The ban on gas boilers is likely to include an exception for hydrogen-ready devices, which work on natural gas but can run on the alternative when it is available.
The Government’s advisers previously said hydrogen will only be suitable in around 11pc of homes, meaning some “hydrogen-ready” boilers could be installed but continue to run on gas.
Meanwhile, heat pumps have also been explored as an alternative. The Government wants 600,000 of these devices installed in homes each year by 2028.
There are two types of heat pumps currently available. Air source heat pumps pull ambient heat from the air and increase the temperature using a compressor. This is then used to heat radiators and water. Ground source heat pumps are similar but draw heat from pipes buried in the ground. These have higher up-front costs but run more efficiently.
Questions have been raised over both the cost of the devices and their effectiveness in heating homes when compared to traditional boilers.
Last month the Business and Energy Secretary Kwasi Kwarteng admitted heat pumps were inferior to traditional boilers, adding that while gas boilers had been “refined over many years … heat pumps are still in their infancy”.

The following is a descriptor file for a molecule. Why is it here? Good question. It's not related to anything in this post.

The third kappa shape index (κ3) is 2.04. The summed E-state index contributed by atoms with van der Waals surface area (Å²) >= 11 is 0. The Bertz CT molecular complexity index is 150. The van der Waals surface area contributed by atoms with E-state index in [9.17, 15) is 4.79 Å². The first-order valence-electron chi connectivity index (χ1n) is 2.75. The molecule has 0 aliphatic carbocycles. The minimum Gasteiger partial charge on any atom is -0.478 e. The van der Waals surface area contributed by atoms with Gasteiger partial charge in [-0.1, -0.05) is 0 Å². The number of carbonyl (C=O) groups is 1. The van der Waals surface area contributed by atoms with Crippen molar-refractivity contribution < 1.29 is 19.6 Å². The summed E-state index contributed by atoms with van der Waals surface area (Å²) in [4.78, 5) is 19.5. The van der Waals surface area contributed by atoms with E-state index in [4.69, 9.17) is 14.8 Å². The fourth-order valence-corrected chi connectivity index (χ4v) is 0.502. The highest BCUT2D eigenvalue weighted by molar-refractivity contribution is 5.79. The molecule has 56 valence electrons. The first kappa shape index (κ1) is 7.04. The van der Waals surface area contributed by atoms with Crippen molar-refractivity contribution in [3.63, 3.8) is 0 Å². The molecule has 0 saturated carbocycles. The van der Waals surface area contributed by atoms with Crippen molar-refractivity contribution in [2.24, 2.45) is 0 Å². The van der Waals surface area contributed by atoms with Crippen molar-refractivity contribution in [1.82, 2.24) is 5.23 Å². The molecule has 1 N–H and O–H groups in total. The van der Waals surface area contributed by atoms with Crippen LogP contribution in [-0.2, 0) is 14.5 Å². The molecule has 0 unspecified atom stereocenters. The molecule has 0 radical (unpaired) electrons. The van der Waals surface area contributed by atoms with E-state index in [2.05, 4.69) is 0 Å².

And earlier this month, Chris Stark, the chief executive of the Climate Change Committee, said that the boiler alternatives were “very expensive” and policy changes were needed to make them realistic.
Will my energy bills go up?
Heat pumps are usually powered by electricity, which is much more expensive than gas or oil, but they are three to four times more efficient than traditional boilers. This means running costs are similar, according to the Energy Saving Trust.
The Energy Savings Trust said a standard air source heat pump installed in an average-sized, four-bedroom detached house would be between £395 and £425 cheaper to run a year than an old “G-rated” gas boiler.
It could be between £500 and £550 cheaper than a G-rated oil boiler or up to £1,300 cheaper a year to run than a G-rated LPG boiler. Newer gas and oil boilers are cheaper to run, however, so the savings would be smaller.
Can I get paid to switch?
A Censuswide survey for the RSK Group, the services provider, found that eight in 10 people would be willing to change how their home is heated to reduce the impact on the environment. However, when asked how much they thought a heat pump system might cost, the average estimate was £3,290.
While a replacement gas boiler can cost around £1,000, an air source heat pump full system installation can cost between £7,000 and £14,000, with ground source heat pumps costing between £15,000 and £35,000.
More than half of respondents to the Censuswide survey said the high upfront cost was the most likely reason to persuade them not to install a heat pump. As a result, eight in 10 respondents said they would only install a heat pump system if they received financial support from the Government.